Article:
We livecoded a planetarium! I didn’t get any photos of the slub performance as I was a little busy, but Matthew Yee-King’s photos are here. Thanks to Pete ‘the dome’ for all his hard work, and sorry for nearly blowing up his speakers :/ Fluxus is now compatible with Plymouth University’s Immersive Vision Theatre!

Some pics of the wronghead’s performance:

There are more on my flickr page, and some movies too…

Jam City first playable

First playable in games is the first version that actually runs and demonstrates some gameplay elements. In the vast world of games-that-are-actually-silly-ways-of-livecoding-music, it’s the first version that makes some form acceptably arranged noise.

I’m not really sure if this is going to be runnable at our first ever planetarium gig next week, I’d written it off as there seemed way too much to get done, but then carried on hacking away anyway and it now kinda works.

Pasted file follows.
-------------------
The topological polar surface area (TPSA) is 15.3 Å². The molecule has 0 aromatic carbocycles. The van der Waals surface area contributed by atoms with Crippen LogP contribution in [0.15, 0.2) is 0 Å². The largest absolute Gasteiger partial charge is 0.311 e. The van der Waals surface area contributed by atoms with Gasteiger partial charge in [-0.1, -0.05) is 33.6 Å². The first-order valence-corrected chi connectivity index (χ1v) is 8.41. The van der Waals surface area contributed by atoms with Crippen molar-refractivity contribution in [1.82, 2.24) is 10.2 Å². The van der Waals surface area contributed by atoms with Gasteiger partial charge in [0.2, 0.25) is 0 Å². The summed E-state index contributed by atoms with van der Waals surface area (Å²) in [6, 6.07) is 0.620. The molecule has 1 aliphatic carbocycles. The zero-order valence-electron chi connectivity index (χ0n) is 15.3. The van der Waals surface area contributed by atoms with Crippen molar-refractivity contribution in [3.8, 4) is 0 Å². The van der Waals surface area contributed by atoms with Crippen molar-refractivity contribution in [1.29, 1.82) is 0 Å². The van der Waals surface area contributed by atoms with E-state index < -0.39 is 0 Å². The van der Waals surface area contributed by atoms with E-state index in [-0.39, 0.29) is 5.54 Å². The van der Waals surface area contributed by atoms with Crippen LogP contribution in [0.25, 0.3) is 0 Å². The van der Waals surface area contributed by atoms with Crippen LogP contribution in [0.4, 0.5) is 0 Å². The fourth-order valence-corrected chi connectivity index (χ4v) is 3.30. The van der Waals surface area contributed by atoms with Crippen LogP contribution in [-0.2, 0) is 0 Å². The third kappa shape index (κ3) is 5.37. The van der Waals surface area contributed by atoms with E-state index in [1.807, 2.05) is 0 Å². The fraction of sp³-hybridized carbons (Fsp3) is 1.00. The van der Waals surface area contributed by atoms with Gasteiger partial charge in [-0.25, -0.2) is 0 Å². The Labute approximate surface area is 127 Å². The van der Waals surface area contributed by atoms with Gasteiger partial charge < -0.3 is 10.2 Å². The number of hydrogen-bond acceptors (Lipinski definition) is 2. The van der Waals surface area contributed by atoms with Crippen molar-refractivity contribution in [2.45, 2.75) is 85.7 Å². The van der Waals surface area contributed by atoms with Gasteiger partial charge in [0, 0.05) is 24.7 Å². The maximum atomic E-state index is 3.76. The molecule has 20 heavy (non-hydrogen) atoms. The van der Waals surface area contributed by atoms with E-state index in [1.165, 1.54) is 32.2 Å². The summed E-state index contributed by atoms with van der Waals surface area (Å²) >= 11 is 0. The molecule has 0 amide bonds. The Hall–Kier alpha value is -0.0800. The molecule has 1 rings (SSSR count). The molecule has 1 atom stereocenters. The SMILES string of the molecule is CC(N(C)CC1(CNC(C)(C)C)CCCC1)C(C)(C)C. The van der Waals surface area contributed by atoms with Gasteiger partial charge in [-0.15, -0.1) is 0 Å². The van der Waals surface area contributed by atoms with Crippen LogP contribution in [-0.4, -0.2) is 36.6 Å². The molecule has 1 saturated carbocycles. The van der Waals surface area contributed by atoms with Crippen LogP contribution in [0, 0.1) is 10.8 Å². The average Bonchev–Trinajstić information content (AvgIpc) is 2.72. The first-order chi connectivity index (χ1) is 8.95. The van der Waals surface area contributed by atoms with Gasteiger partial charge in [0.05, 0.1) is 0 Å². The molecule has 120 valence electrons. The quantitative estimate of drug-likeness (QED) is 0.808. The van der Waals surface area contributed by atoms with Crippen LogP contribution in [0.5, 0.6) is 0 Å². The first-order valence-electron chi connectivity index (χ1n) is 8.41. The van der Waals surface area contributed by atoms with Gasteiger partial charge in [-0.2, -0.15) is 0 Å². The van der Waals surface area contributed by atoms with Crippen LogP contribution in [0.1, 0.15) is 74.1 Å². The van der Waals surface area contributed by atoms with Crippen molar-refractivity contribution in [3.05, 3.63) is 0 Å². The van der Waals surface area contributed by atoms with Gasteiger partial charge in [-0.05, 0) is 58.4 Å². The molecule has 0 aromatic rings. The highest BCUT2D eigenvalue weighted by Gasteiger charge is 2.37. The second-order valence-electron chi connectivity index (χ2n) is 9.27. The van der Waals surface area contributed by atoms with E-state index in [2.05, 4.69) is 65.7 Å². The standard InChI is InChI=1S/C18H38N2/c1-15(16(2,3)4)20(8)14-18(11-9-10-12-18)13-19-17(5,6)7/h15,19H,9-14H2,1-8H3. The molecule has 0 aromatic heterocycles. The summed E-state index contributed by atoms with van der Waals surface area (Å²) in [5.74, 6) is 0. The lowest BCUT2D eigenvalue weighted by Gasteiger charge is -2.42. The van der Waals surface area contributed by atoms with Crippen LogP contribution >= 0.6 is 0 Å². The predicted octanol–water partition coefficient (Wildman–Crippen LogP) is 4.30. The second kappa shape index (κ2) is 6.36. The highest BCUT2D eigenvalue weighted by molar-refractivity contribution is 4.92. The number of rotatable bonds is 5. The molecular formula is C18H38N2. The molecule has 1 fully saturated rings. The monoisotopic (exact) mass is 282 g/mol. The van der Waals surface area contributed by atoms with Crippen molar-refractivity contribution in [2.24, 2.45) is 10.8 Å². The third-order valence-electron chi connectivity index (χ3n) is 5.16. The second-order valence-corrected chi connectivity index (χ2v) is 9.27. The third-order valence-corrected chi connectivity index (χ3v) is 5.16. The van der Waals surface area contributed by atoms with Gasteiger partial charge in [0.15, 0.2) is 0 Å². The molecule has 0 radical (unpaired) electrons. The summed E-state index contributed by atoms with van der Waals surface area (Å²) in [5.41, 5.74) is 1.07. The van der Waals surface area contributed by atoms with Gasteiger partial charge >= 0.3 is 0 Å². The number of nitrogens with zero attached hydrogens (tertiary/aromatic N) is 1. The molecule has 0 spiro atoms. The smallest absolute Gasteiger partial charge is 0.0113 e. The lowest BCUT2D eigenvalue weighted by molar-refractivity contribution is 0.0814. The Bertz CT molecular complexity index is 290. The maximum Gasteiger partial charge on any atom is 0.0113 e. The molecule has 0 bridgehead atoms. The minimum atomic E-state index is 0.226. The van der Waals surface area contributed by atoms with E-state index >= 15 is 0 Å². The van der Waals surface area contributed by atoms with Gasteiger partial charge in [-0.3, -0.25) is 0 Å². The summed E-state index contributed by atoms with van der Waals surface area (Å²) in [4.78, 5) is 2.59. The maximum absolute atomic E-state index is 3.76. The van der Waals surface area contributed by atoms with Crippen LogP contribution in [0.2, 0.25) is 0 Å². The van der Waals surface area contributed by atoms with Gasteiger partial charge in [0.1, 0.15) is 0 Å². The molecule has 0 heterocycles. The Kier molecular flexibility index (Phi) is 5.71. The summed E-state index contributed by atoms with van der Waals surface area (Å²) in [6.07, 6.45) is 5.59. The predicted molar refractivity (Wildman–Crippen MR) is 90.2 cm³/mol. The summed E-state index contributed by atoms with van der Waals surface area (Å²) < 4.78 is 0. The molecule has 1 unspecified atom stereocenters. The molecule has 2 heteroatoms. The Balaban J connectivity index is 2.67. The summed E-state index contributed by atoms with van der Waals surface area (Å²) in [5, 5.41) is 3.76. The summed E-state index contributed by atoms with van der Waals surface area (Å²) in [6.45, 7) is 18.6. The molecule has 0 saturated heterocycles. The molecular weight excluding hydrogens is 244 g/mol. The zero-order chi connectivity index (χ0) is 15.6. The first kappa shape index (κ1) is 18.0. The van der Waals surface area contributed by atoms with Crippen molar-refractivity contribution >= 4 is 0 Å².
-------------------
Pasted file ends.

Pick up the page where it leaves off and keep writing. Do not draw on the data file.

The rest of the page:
Time syncing headaches

I’ve just spent the last two days tearing my hair out on time syncing the traffic livecoding prototype. It all comes down to a combination of spline based animation and techno. The problem is that the vehicles can collide with each other at any time and try evasive manoeuvres, but when the way is clear again they need to time their animation so they reach the next section of road exactly on the beat – in order to trigger any potential sounds that are there (I haven’t got as far as adding the triggers yet). This is much more complex than Al Jazari – where the world was simple enough that I could simulate all the interactions between the robots ahead of time, and delay the animation to match the audio. I’ve also added traffic lights which need to be able to change at any time, which didn’t help. Fingers crossed, and despite a few animation glitches left to sort out – I think it’s working now.

In the meantime, I’ve come to enjoy this deeply place-holder aesthetic: